Taps Coogan: Federal Tax Receipts Will Barely Cover Mandatory Spending in 2019

By Taps Coogan

Submitted by Taps Coogan on the 9th of October 2018 to The Sounding Line.

The US federal government is expected to collect roughly $3.422 trillion in taxes in fiscal year 2019 (which began on October 1st, 2018). Mandatory spending, including interest on the national debt, is expected to reach $3.102 trillion and discretionary spending will be at least $1.314 trillion (including $111.4 billion of ’emergency’ funding).

  • Discretionary spending is determined by Congressional budget and spending bills every year. It includes all federal departments such as the DoJ, the FBI, the EPA, all federal employees, all defense spending, and the various miscellaneous programs and pet projects that Congress funds.
  • Mandatory spending consists of the benefits owed to the people enrolled in entitlement programs such as Medicare, Medicaid, and Social Security. It is determined based on the number of people enrolled in the programs, not based on yearly political budgeting by Congress, hence it is mandatory. The interest on the national debt is also often considered a mandatory spending item, as it is automatically incurred based on the outstanding national debt.

In a sign of just how ridiculously large the US federal budget deficit has become, all federal tax receipts in the current fiscal year will barely be enough to cover mandatory federal spending, including the interest expense. Consequently, less than a quarter (24%) of discretionary spending will be covered by tax revenues this year. In other words, once mandatory spending is fulfilled, the federal government will need to rely on borrowing to pay for nearly all federal employees, federal programs, the military, foreign aid, and Congressional pet projects.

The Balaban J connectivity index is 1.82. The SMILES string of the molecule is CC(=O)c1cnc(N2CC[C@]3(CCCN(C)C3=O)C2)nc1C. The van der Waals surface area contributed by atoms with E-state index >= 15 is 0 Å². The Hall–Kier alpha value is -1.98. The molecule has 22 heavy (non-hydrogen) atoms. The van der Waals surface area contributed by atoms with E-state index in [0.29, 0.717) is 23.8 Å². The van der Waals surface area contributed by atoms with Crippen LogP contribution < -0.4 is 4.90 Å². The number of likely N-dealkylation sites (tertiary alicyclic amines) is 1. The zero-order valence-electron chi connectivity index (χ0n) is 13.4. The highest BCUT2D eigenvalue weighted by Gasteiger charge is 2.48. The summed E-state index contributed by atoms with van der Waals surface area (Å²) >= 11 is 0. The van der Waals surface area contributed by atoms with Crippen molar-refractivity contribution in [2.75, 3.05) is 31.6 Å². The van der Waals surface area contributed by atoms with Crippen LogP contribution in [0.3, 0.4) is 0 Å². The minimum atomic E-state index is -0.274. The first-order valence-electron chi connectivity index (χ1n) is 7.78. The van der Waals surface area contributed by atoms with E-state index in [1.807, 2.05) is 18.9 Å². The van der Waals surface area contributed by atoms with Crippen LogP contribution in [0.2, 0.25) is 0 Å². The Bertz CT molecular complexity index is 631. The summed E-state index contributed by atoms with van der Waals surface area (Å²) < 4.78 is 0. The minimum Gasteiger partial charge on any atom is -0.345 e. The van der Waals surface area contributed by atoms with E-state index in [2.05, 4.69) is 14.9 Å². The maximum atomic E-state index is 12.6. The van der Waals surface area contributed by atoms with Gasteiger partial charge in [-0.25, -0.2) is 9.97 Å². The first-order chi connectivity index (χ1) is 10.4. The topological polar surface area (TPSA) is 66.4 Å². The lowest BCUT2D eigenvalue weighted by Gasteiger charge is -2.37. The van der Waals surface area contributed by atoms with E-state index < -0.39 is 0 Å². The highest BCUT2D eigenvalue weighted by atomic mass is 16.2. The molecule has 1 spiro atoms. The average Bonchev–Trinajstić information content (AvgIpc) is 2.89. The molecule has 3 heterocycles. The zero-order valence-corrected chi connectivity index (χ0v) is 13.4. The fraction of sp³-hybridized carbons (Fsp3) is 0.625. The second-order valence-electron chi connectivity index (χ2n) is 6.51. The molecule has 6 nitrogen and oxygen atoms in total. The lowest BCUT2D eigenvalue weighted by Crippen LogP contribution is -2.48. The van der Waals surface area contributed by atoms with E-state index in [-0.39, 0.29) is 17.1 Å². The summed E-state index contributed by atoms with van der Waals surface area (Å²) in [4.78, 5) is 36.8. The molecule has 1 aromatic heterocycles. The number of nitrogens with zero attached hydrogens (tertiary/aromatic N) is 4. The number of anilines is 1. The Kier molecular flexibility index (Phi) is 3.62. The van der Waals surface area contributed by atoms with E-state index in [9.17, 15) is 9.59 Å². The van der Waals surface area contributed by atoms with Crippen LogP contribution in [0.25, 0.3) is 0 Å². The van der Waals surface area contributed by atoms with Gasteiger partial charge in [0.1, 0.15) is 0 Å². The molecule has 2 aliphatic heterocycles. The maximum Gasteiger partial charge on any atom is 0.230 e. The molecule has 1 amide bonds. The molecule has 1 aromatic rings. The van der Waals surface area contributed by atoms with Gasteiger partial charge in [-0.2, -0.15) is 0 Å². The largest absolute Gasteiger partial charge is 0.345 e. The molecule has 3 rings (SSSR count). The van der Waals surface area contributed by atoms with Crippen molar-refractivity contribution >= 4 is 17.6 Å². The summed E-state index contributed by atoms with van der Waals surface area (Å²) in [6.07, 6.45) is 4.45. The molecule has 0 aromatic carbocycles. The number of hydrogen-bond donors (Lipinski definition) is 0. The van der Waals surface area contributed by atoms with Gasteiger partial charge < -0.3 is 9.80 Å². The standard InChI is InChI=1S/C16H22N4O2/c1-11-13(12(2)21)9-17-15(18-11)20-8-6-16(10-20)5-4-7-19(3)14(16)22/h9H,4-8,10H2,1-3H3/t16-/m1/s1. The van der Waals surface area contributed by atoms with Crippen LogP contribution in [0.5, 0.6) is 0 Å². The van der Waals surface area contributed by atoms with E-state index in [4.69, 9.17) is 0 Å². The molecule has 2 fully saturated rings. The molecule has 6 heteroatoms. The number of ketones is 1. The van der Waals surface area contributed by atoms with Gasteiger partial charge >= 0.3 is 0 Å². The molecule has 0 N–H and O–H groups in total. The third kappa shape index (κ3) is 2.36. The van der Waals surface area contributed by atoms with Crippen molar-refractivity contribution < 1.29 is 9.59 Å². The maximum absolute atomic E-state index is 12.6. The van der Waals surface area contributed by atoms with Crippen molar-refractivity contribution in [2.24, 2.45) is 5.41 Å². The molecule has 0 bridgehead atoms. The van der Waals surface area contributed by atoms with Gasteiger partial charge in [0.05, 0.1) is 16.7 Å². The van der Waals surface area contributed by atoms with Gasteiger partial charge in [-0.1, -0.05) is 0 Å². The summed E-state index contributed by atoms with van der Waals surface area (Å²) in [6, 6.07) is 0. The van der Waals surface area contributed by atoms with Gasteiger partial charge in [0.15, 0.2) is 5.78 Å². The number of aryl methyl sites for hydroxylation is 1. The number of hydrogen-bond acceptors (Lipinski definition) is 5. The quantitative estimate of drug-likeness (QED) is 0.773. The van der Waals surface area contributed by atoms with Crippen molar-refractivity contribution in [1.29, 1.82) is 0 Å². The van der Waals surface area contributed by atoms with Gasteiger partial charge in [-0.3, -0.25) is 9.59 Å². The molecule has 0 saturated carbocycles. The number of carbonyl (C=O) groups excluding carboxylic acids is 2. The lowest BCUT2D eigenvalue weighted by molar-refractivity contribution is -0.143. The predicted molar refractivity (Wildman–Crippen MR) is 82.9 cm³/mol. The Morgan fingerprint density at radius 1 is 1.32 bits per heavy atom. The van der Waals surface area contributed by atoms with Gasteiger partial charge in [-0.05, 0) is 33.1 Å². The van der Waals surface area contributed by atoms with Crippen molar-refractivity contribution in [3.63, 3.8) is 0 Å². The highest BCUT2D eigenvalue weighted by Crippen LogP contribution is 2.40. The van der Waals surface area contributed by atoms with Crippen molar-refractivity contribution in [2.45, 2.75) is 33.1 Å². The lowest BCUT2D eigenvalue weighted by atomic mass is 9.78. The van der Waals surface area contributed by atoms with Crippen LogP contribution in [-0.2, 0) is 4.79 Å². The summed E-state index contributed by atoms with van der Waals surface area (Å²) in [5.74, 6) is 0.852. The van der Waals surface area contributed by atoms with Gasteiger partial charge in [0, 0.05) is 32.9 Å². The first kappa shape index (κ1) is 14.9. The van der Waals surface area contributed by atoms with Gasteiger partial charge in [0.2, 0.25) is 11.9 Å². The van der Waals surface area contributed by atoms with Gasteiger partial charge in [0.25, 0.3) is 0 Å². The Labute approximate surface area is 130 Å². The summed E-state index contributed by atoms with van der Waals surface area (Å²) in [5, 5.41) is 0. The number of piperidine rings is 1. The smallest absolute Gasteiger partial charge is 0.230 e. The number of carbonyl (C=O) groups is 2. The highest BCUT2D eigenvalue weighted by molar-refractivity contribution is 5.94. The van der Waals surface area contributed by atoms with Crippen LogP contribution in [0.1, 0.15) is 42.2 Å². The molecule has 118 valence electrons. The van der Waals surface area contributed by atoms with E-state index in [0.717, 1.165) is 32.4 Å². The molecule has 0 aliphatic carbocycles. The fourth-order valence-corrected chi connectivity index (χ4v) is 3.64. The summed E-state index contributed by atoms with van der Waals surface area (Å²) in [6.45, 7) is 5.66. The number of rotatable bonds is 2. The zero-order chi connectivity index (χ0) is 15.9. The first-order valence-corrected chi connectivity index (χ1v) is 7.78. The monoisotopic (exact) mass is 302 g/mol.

The US federal deficit is expected to be 5.9% of GDP in fiscal year 2019, according to the IMF. Of 166 countries tracked by the IMF (excluding micro-states, Caribbean Islands, etc…) the US will have the 20th highest deficit-to-GDP in the world, trailing countries like: Libya, Venezuela, or Uganda. Relative to its economy, the federal government is on pace to out-borrow the likes of Pakistan, Ukraine, South Africa, Liberia, Haiti, every single developed economy in the world, and every large economy in the world except India and Brazil. (Refer to the chart at the end of the article for the ranking of all 166 countries.)

A decade of historically low interest rates has hidden the true cost of America’s deficit spending. As a result, many Americans have become jaded to the risks such large perennial deficits pose to the long term health of the US economy. While debt incurred in the past years benefited from exceptionally low interest rates, future borrowing will be incurred at higher rates. The interest expense on the national debt is already the fastest growing element of federal spending and is larger than the combined amount spent on Food Stamps plus the departments of: Homeland Security, Housing and Human Development, Energy, Justice, the State Department, NASA, Agriculture, Transportation, the Interior, and the EPA.

Interest Expense versus other federal spending
Data Source: The Balance

Just this year, the government borrowed $8,172 per every person with a job in the country. Next year they will borrow more.

With the economy strong, unemployment low, and tax receipts at record highs, now is the time to cut spending and bring the federal budget into order.

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